Abstract:
Soybean [Glycine max (L.) Merr.], rice bean (Phaseolus calcaratus Roxb.), cowpea (Vigna sinensis Linn.), pigeon pea (Cajanus cajan Linn.), yard long beans, red variety (Vigna sinensis sequipedalis Fruw.) and white beans () were germinated at room temperature and 30 C at different periods. Flours were prepared from the germinated legumes and then analyzed for moisture, protein and relative nutritive value (RNV). RNV of germinated legumes was significantly higher than that of ungerminated legumes. Maximum RNV was achieved after germinating some of the legumes for 48 hr at room temperature except for rice bean where highest RNV was obtained at 30 C after 24 hr and for white bean at room temperature after 24 hr. RNV increased from 23 to 167% after germination. The protein content of germinated legumes tended to be higher than that of ungerminated legumes.

Availability :
Institute of Plant Breeding, Library; University of the Philippines at Los Baños
Email: vmvc@ipb.uplb.edu.ph




NO. 92068

Lets plant trees for firewood


Catanaoan, CC
Manila Bulletin, December ?: ? (1997)

Abstract:
In degraded forest, people harvest the branches of trees for firewood. To conserve energy, we must replenish our supply of firewood and make use of other sources of energy such as cow manure.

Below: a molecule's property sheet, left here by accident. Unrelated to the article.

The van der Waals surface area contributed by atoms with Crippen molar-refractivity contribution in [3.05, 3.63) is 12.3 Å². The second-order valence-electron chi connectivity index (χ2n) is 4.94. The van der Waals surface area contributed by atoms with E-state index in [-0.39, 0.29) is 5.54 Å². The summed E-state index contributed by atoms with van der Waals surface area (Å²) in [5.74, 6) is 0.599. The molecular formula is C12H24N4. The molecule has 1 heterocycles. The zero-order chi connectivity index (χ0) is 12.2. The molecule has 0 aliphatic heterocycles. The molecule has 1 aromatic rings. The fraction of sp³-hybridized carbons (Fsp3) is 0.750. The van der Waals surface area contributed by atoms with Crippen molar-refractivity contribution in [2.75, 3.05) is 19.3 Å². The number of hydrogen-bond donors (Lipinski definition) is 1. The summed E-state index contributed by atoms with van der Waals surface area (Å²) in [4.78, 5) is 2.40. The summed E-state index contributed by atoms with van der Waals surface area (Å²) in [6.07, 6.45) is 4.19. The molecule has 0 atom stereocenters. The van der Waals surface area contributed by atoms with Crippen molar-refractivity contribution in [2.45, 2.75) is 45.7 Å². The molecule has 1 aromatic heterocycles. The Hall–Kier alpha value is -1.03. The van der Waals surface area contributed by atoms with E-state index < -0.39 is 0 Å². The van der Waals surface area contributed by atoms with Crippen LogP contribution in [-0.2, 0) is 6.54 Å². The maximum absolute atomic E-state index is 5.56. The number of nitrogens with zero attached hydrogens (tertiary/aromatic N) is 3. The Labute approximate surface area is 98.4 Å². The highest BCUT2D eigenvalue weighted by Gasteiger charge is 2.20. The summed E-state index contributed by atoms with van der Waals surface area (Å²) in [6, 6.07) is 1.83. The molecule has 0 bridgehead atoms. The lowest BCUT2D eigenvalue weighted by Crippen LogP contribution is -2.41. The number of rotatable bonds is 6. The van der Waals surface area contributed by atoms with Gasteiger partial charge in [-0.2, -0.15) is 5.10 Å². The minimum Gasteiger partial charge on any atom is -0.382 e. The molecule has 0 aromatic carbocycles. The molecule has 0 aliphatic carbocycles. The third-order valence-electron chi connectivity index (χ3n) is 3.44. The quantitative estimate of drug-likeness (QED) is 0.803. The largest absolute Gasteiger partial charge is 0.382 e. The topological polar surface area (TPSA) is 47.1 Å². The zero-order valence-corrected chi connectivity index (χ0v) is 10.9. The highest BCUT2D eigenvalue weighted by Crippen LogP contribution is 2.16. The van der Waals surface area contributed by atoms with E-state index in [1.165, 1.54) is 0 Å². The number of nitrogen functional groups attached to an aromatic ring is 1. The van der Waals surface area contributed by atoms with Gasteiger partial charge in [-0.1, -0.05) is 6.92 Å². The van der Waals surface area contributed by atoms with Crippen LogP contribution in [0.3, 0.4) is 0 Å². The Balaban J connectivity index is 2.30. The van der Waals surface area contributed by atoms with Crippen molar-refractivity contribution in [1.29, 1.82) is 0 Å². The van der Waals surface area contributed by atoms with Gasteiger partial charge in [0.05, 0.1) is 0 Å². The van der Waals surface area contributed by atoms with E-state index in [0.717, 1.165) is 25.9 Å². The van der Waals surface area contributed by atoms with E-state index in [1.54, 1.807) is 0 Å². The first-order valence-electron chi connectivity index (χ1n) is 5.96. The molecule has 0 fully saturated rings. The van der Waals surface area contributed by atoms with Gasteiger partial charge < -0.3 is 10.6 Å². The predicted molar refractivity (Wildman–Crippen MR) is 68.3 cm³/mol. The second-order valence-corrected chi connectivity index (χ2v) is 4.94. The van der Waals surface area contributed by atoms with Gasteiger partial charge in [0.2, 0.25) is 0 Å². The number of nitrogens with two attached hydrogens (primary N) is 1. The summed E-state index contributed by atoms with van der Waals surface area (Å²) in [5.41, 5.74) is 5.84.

Availability :
Philippine Council for Agriculture, Forestry and Natural Resources Research and Development Library
Email: pcarrd@pcarrd.dost.gov.ph




NO. 94316

Glycaemic response in normal subjects to five different legumes commonly used in the Philippines


Panlasigui, LN; Panlilio, LM; Madrid, JC
HERDIN Database 023090-PC70050;International Journal of food Science and Nutrition 46(2): 155-160(1995)

Abstract:
Five legumes including chick pea (Cicer arietinum Linn.), pigeon pea (Cajanus cajan Linn. Huth.), black bean (Phaseolus vulgaris Linn), mungbean (Phaseolus areus Roxb) and white bean (Phaseolus vulgaris Linn.) were cooked and tested for blood glucose response among healthy human volunteers. The blood glucose response to all legumes was significantly lower compared to bread. The glycaemic response to chick pea was significantly lower.

Availability :
Philippine Council for Health Resources and Development; UST-RCNS; UST España




NO. 94453

Evaluation of the in-vitro anti-bacterial activity of Cajanus cajan(Linn.) Mil sp.(Leguminosae)


Chua, NM
Inventory of Health Researches: 136(1994-1996)